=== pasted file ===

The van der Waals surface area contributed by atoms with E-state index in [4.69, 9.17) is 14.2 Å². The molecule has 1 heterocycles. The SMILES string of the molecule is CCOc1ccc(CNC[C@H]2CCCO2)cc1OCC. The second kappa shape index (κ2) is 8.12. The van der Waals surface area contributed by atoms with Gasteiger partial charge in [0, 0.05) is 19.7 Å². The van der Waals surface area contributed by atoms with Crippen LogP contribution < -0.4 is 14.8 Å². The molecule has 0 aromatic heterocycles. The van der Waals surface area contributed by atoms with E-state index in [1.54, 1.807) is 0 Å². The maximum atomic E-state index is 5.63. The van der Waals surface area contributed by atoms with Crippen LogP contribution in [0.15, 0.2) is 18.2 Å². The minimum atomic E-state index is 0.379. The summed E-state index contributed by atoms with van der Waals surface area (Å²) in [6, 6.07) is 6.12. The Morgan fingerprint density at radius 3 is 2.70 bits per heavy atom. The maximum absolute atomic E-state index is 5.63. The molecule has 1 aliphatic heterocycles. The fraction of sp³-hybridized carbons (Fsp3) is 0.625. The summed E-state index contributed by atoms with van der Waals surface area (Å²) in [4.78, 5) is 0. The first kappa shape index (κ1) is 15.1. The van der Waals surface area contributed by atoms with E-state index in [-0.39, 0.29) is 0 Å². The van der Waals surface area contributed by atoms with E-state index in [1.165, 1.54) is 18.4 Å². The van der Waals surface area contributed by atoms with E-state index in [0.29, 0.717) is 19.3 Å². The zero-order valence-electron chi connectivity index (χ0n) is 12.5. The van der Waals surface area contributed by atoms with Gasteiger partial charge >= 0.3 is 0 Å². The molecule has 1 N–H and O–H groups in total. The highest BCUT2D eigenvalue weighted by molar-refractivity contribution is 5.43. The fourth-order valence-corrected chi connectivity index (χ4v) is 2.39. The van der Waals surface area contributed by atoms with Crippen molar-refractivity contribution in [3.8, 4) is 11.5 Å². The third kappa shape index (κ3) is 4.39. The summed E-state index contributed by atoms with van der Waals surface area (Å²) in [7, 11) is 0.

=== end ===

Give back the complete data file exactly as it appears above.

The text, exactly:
The van der Waals surface area contributed by atoms with E-state index in [4.69, 9.17) is 14.2 Å². The molecule has 1 heterocycles. The SMILES string of the molecule is CCOc1ccc(CNC[C@H]2CCCO2)cc1OCC. The second kappa shape index (κ2) is 8.12. The van der Waals surface area contributed by atoms with Gasteiger partial charge in [0, 0.05) is 19.7 Å². The van der Waals surface area contributed by atoms with Crippen LogP contribution < -0.4 is 14.8 Å². The molecule has 0 aromatic heterocycles. The van der Waals surface area contributed by atoms with E-state index in [1.54, 1.807) is 0 Å². The maximum atomic E-state index is 5.63. The van der Waals surface area contributed by atoms with Crippen LogP contribution in [0.15, 0.2) is 18.2 Å². The minimum atomic E-state index is 0.379. The summed E-state index contributed by atoms with van der Waals surface area (Å²) in [6, 6.07) is 6.12. The Morgan fingerprint density at radius 3 is 2.70 bits per heavy atom. The maximum absolute atomic E-state index is 5.63. The molecule has 1 aliphatic heterocycles. The fraction of sp³-hybridized carbons (Fsp3) is 0.625. The summed E-state index contributed by atoms with van der Waals surface area (Å²) in [4.78, 5) is 0. The first kappa shape index (κ1) is 15.1. The van der Waals surface area contributed by atoms with E-state index in [-0.39, 0.29) is 0 Å². The van der Waals surface area contributed by atoms with E-state index in [1.165, 1.54) is 18.4 Å². The van der Waals surface area contributed by atoms with E-state index in [0.29, 0.717) is 19.3 Å². The zero-order valence-electron chi connectivity index (χ0n) is 12.5. The van der Waals surface area contributed by atoms with Gasteiger partial charge >= 0.3 is 0 Å². The molecule has 1 N–H and O–H groups in total. The highest BCUT2D eigenvalue weighted by molar-refractivity contribution is 5.43. The fourth-order valence-corrected chi connectivity index (χ4v) is 2.39. The van der Waals surface area contributed by atoms with Crippen molar-refractivity contribution in [3.8, 4) is 11.5 Å². The third kappa shape index (κ3) is 4.39. The summed E-state index contributed by atoms with van der Waals surface area (Å²) in [7, 11) is 0.